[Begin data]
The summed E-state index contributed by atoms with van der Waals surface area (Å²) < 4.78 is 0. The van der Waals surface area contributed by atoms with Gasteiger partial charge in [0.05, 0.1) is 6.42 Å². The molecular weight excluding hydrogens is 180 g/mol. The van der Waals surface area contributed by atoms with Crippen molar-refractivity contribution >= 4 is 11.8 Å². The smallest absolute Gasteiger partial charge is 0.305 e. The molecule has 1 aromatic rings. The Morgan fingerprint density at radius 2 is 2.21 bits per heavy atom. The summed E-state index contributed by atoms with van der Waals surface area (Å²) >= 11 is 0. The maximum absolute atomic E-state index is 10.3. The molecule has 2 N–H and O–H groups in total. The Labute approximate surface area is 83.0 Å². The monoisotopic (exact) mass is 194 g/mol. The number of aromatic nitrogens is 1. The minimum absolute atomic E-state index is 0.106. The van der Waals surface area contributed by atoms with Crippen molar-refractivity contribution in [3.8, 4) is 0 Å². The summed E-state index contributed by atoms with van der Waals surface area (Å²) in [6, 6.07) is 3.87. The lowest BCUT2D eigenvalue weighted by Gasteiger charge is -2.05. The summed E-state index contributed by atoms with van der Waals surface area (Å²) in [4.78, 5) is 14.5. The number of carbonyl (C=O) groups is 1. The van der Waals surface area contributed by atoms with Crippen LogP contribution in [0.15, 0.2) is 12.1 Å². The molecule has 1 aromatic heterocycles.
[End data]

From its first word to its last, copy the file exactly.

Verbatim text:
The summed E-state index contributed by atoms with van der Waals surface area (Å²) < 4.78 is 0. The van der Waals surface area contributed by atoms with Gasteiger partial charge in [0.05, 0.1) is 6.42 Å². The molecular weight excluding hydrogens is 180 g/mol. The van der Waals surface area contributed by atoms with Crippen molar-refractivity contribution >= 4 is 11.8 Å². The smallest absolute Gasteiger partial charge is 0.305 e. The molecule has 1 aromatic rings. The Morgan fingerprint density at radius 2 is 2.21 bits per heavy atom. The summed E-state index contributed by atoms with van der Waals surface area (Å²) >= 11 is 0. The maximum absolute atomic E-state index is 10.3. The molecule has 2 N–H and O–H groups in total. The Labute approximate surface area is 83.0 Å². The monoisotopic (exact) mass is 194 g/mol. The number of aromatic nitrogens is 1. The minimum absolute atomic E-state index is 0.106. The van der Waals surface area contributed by atoms with Crippen molar-refractivity contribution in [3.8, 4) is 0 Å². The summed E-state index contributed by atoms with van der Waals surface area (Å²) in [6, 6.07) is 3.87. The lowest BCUT2D eigenvalue weighted by Gasteiger charge is -2.05. The summed E-state index contributed by atoms with van der Waals surface area (Å²) in [4.78, 5) is 14.5. The number of carbonyl (C=O) groups is 1. The van der Waals surface area contributed by atoms with Crippen LogP contribution in [0.15, 0.2) is 12.1 Å². The molecule has 1 aromatic heterocycles.